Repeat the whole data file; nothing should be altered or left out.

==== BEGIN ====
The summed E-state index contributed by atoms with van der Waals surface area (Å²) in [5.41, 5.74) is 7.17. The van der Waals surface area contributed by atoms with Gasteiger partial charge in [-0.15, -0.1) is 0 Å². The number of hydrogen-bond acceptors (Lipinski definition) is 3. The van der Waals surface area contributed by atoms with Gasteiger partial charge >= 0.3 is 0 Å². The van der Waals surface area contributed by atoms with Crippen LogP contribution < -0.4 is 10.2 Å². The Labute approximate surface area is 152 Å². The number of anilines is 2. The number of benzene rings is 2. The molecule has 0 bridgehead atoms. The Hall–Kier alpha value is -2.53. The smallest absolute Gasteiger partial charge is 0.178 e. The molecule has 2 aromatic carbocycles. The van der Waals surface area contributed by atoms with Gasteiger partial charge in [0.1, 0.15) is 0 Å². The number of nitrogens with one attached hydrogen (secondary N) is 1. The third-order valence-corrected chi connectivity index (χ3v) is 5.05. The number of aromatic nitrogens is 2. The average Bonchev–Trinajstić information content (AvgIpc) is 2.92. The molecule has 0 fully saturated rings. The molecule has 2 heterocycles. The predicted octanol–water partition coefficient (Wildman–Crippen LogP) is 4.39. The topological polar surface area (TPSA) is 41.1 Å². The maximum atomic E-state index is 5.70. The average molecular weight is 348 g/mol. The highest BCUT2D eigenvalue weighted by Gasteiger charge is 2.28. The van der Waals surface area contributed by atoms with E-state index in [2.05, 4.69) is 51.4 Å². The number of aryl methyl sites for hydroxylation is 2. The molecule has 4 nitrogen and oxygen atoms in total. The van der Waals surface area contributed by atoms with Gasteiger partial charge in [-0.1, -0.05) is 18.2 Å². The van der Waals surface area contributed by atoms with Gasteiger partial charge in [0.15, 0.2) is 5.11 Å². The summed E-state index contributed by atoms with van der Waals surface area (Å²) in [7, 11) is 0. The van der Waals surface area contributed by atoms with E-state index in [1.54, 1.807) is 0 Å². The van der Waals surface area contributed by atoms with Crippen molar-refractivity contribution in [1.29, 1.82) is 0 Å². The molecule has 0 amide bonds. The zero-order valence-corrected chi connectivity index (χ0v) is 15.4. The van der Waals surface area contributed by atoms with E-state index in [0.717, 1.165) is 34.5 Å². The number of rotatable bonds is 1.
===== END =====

The summed E-state index contributed by atoms with van der Waals surface area (Å²) in [5.41, 5.74) is 7.17. The van der Waals surface area contributed by atoms with Gasteiger partial charge in [-0.15, -0.1) is 0 Å². The number of hydrogen-bond acceptors (Lipinski definition) is 3. The van der Waals surface area contributed by atoms with Gasteiger partial charge >= 0.3 is 0 Å². The van der Waals surface area contributed by atoms with Crippen LogP contribution < -0.4 is 10.2 Å². The Labute approximate surface area is 152 Å². The number of anilines is 2. The number of benzene rings is 2. The molecule has 0 bridgehead atoms. The Hall–Kier alpha value is -2.53. The smallest absolute Gasteiger partial charge is 0.178 e. The molecule has 2 aromatic carbocycles. The van der Waals surface area contributed by atoms with Gasteiger partial charge in [0.1, 0.15) is 0 Å². The number of nitrogens with one attached hydrogen (secondary N) is 1. The third-order valence-corrected chi connectivity index (χ3v) is 5.05. The number of aromatic nitrogens is 2. The average Bonchev–Trinajstić information content (AvgIpc) is 2.92. The molecule has 0 fully saturated rings. The molecule has 2 heterocycles. The predicted octanol–water partition coefficient (Wildman–Crippen LogP) is 4.39. The topological polar surface area (TPSA) is 41.1 Å². The maximum atomic E-state index is 5.70. The average molecular weight is 348 g/mol. The highest BCUT2D eigenvalue weighted by Gasteiger charge is 2.28. The van der Waals surface area contributed by atoms with E-state index in [2.05, 4.69) is 51.4 Å². The number of aryl methyl sites for hydroxylation is 2. The molecule has 4 nitrogen and oxygen atoms in total. The van der Waals surface area contributed by atoms with Gasteiger partial charge in [-0.1, -0.05) is 18.2 Å². The van der Waals surface area contributed by atoms with Gasteiger partial charge in [0.15, 0.2) is 5.11 Å². The summed E-state index contributed by atoms with van der Waals surface area (Å²) in [7, 11) is 0. The van der Waals surface area contributed by atoms with E-state index in [1.54, 1.807) is 0 Å². The van der Waals surface area contributed by atoms with Crippen molar-refractivity contribution in [1.29, 1.82) is 0 Å². The molecule has 0 amide bonds. The zero-order valence-corrected chi connectivity index (χ0v) is 15.4. The van der Waals surface area contributed by atoms with E-state index in [0.717, 1.165) is 34.5 Å². The number of rotatable bonds is 1.